we have school wide language objectives & required learning objectives 



 student goals need to not be only academic but cover all components needed to be a success in school




 A first step my 7ths take is id'ing all their "roles," and considering what top skills in each "role" are... then goals f that




 I use SMART goals during their conference times  




 Goals s/b S centered but they need guidance and steps to follow.



 YouTube has a few goal setting videos with kids as examples for whole class viewing



Seems a bit hard to many to set goals not related to numerical values. 


 Effective Goal Setting With Students 



 it need to be seamless not 'an add on' 



  great idea making goal setting collaborative in nature among all stakeholders gives it personal meaning



 At certain points in the year, have student write a letter to parents focusing on what's going well, and set goals for success.


  peer edits google doc allows seamless feedback.Especially preparing 4 publishing.All hands on deck 


How much of the control do we give students when setting goals? Teacher directed or student directed? 




 In the beg. set class task goals to build sense of community. Ss engage in collaborative discussions about their thinking




 I think in the beginning we need to guide them, but the scaffold it so by mid year they are creating their own goals. 




Ss need to assess their current reality and establish how to move beyond that reality. Teacher support required! 



 IMO, sudent goals should be fluid, continuously revisiting and adjusting. 



Starting class w/essential question sets goal for all students-finish class by answering question. 



Goal Setting A Teacher & Student Journey  



If we could teach students 2 understand their own learning better they would be more prepared 2   



BTW, wanted to share great goal resource we're piloting: (sez IEP, but we're using for all) 



  no doubt - how do we get past the "i want an A+" as the ubiquitous goal?




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(2) How/when we help them reflect

10 Ways to Encourage Student Reflection  


 Students need time and opportunities to be reflective of their work which should then help them set goals to achieve success.





 Goals require reflection. S's need guidance on how to reflect in an authentic way



 I include a scale sometimes along with a reflection on Google Forms. 


 Tracking goals requires them to take ownership, not just setting them 



 1 of my struggles is kids who think doing awesome, but aren't. Self-reflection just not accurate. How to move on this?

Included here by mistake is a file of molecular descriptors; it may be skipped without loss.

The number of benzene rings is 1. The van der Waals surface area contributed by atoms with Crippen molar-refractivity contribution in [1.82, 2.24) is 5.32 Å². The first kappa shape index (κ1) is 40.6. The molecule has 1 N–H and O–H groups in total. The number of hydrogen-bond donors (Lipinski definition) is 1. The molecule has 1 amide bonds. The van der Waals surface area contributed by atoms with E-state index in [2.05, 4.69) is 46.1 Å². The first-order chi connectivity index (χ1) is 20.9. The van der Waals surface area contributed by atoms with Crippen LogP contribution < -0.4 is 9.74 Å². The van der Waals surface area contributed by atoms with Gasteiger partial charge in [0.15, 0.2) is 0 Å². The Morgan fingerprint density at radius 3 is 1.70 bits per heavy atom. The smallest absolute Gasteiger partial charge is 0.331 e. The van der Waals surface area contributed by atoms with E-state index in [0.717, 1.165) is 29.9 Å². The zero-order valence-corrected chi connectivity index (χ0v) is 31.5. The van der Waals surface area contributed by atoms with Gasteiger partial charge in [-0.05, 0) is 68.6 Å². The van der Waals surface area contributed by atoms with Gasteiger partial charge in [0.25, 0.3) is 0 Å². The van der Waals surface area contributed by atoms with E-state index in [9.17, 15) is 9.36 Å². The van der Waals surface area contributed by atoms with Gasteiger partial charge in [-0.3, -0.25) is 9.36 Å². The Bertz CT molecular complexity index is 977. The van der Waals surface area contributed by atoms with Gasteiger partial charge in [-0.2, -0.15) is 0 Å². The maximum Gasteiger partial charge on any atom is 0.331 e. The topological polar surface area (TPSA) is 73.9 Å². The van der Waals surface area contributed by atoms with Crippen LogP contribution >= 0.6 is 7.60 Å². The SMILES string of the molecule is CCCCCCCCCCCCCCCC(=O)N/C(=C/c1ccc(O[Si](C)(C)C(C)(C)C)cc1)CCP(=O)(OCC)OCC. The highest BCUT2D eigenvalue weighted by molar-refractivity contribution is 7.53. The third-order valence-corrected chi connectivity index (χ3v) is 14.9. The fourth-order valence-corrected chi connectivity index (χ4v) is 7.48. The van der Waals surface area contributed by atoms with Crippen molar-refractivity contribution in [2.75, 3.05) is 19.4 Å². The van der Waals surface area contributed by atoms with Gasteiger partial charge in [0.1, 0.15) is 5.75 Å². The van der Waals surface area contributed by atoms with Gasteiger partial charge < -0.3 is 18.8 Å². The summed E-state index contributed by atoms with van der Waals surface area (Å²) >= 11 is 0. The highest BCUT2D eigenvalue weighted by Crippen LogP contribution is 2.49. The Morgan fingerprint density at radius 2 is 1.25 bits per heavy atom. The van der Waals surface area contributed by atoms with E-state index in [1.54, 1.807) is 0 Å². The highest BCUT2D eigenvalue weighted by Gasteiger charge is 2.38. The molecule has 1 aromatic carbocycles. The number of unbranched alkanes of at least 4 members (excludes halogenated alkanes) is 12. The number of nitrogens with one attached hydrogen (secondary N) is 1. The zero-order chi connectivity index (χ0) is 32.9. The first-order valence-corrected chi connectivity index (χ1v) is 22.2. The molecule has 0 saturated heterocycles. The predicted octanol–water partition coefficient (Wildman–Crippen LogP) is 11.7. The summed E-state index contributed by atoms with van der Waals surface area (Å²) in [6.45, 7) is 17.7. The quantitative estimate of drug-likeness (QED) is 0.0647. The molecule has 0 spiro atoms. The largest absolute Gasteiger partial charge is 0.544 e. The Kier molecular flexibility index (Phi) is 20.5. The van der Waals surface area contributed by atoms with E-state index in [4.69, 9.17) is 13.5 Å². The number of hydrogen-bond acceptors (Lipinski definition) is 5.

@millerg6I think Ts have to support Ss in early years to set appropriate goals. Works for us anyway. by 4th they are in charge



I used to have students set a weekly goal on Monday and reflect on it in writing to close class on Friday 




 Setting goals is essential to learning, but celebrating the success of reaching those goals is just as important.



if students set goals they also have to track progress and identify strategies to help them meet goals 



 What is reflective learning? New term to me.




yes, student goal setting & reflection take time. but "covering" content the students feel no connection to is a waste of time



 My Ss recently set goals by reading Ts assignment specific comments & comparing Ts & S performance evaluation grids. Insightful!



Student's can track their learning through blogging with teacher supervision, allowing parents to see their progress. 



 find i'm great at finding time to have students identify and write about goals, but terrible at returning to them 



  agreed - using google sites to create individual student portfolios with docs, forms, etc. 



 We have to be careful not to "punish" those who don't reach their goals by excluding them from "rewards."


 I use blogging as a digital portfolio. Great for reflection and assessing goals.




 I like idea of having students share with classmates successes in reaching goals & frustrations how they worked through those



  It is all about teaching Ss to be reflective of their experiences. 



 documenting struggles and learning how to struggle effectively is key when reflecting on goals.




Ss need a clear understanding that the learning is positioned between current reality and future goals. Reflection required!



easy 4student reflection on collaborative work: fill out pie chart divvying up how work load was shared & explain 

 My Ss have data binders, where they keep pre/post tests and complete reflection pages. 


   Students need a model of "quality work" and time to reflect on how to get there 







Reflection techniques I use with my students: 



RT    Stus need a model of "quality work" and time to reflect on how to get there




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(3) How formal conferences w parents play into student growth, esp student-led conferences